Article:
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The melting point of ceric ammonium nitrate is 810°C. Unlike most reagents that play a single role, this versatile orange solid is able to function in many different chemical transformations, including carbon-carbon bond formation and cleavage, nitration, and removal of protecting groups. This article will discuss the properties, advantages, and disadvantages of this well-known and economical oxidizing agent.
GFS Chemicals manufactures and sells ACS Reagent Grade Ceric Ammonium Nitrate (CAN), CAS # 16774-21-3, Item 15. This monograph describes an orange-red, water-soluble, cerium salt with the molecular formula of (NH4)2Ce(NO3)6 also noted by its formula CeH8N8O18. It is a powerful oxidant used in organic synthesis to functionalize alcohols, phenols and ethers as well as C-H bonds. It is also the active component of chrome etchant that is used to prepare photomasks and liquid crystal displays.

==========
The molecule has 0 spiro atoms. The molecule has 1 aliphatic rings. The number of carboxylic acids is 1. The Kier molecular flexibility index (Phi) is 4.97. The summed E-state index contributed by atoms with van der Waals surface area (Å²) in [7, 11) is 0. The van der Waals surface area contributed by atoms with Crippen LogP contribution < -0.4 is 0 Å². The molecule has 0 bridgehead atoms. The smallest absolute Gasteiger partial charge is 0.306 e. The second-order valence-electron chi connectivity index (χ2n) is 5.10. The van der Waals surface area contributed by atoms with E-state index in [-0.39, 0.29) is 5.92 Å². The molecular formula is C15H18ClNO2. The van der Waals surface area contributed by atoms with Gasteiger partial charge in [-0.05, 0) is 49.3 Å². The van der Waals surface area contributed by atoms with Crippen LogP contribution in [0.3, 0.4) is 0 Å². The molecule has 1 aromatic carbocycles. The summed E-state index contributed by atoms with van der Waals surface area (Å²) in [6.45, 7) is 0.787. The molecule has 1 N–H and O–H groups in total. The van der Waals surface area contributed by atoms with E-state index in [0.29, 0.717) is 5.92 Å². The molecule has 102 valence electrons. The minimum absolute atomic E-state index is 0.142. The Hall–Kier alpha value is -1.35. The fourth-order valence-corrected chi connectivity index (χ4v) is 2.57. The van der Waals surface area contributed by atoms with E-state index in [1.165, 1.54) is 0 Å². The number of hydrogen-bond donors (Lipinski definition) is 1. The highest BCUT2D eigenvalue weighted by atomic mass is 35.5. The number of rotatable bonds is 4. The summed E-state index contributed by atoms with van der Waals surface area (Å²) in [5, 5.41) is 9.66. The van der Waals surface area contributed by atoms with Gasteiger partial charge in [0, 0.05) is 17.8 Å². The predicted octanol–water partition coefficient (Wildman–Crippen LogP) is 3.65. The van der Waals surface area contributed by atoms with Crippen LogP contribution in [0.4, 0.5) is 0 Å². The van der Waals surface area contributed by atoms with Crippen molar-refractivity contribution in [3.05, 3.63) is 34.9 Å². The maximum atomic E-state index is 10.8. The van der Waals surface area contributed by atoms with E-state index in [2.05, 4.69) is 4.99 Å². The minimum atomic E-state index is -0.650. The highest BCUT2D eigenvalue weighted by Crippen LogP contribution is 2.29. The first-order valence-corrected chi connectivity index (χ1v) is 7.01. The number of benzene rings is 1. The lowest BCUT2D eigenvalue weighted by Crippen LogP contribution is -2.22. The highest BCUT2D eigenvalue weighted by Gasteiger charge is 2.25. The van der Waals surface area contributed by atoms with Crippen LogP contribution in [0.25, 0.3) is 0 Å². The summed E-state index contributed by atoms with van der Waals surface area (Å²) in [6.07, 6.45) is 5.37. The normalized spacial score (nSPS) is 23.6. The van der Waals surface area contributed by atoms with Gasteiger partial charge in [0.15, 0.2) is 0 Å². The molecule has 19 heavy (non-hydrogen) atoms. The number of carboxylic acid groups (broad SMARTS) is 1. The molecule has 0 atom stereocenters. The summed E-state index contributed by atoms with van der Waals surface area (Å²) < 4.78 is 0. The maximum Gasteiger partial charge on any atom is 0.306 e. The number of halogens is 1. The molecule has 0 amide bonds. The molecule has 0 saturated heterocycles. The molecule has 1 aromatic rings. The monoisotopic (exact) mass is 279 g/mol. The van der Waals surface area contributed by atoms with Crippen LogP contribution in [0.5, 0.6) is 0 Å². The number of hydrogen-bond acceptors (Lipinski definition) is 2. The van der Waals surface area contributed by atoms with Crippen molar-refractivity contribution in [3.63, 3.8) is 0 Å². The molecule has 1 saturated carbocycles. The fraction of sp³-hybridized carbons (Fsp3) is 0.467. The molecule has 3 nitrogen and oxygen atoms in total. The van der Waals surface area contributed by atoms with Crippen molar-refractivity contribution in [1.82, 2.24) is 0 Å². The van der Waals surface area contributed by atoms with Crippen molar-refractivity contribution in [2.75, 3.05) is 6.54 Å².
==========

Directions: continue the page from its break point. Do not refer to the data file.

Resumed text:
A new investigation of the dissimilatory nitrate reduction by the marine bacterium Pseudomonas putrefaciens indicates that nitrate is reduced to ammonium in the presence of glucose and sodium thioglycolate. When the medium is supplemented with acetylene, nitrate is reduced to dinitrogen gas and nitrous oxide. When a mixture of glucose and sodium thioglycolate is used, growth is inhibited by the accumulation of nitrous oxide.
The solution structure of ceric ammonium nitrate, an essential chemical feedstock for organic synthesis, is revisited, challenging a half-century-old assertion with a radically different model. In nitric acid solutions, a dinuclear oxo bridged structure is observed, suggesting that CAN is a two-electron transfer reagent rather than the one-electron-transfer reagent generally assumed.